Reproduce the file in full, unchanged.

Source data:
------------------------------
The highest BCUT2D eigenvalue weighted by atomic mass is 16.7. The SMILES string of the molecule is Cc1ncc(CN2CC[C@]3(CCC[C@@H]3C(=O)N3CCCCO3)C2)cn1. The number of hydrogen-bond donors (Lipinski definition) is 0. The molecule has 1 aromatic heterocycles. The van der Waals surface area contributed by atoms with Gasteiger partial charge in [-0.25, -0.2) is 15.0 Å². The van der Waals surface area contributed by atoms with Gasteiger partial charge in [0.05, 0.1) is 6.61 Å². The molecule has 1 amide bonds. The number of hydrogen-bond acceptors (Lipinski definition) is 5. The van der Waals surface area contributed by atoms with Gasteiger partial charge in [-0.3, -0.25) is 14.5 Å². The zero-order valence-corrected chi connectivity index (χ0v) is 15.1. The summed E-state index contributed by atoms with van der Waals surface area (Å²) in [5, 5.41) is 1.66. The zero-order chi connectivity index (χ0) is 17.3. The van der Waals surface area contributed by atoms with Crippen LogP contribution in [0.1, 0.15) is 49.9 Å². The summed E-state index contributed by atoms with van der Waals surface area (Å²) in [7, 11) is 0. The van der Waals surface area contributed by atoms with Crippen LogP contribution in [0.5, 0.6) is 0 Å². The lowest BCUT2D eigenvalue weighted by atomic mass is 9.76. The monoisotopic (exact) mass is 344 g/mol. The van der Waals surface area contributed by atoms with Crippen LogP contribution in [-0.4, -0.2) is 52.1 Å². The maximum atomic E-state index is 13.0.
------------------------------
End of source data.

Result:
The highest BCUT2D eigenvalue weighted by atomic mass is 16.7. The SMILES string of the molecule is Cc1ncc(CN2CC[C@]3(CCC[C@@H]3C(=O)N3CCCCO3)C2)cn1. The number of hydrogen-bond donors (Lipinski definition) is 0. The molecule has 1 aromatic heterocycles. The van der Waals surface area contributed by atoms with Gasteiger partial charge in [-0.25, -0.2) is 15.0 Å². The van der Waals surface area contributed by atoms with Gasteiger partial charge in [0.05, 0.1) is 6.61 Å². The molecule has 1 amide bonds. The number of hydrogen-bond acceptors (Lipinski definition) is 5. The van der Waals surface area contributed by atoms with Gasteiger partial charge in [-0.3, -0.25) is 14.5 Å². The zero-order valence-corrected chi connectivity index (χ0v) is 15.1. The summed E-state index contributed by atoms with van der Waals surface area (Å²) in [5, 5.41) is 1.66. The zero-order chi connectivity index (χ0) is 17.3. The van der Waals surface area contributed by atoms with Crippen LogP contribution in [0.1, 0.15) is 49.9 Å². The summed E-state index contributed by atoms with van der Waals surface area (Å²) in [7, 11) is 0. The van der Waals surface area contributed by atoms with Crippen LogP contribution in [0.5, 0.6) is 0 Å². The lowest BCUT2D eigenvalue weighted by atomic mass is 9.76. The monoisotopic (exact) mass is 344 g/mol. The van der Waals surface area contributed by atoms with Crippen LogP contribution in [-0.4, -0.2) is 52.1 Å². The maximum atomic E-state index is 13.0.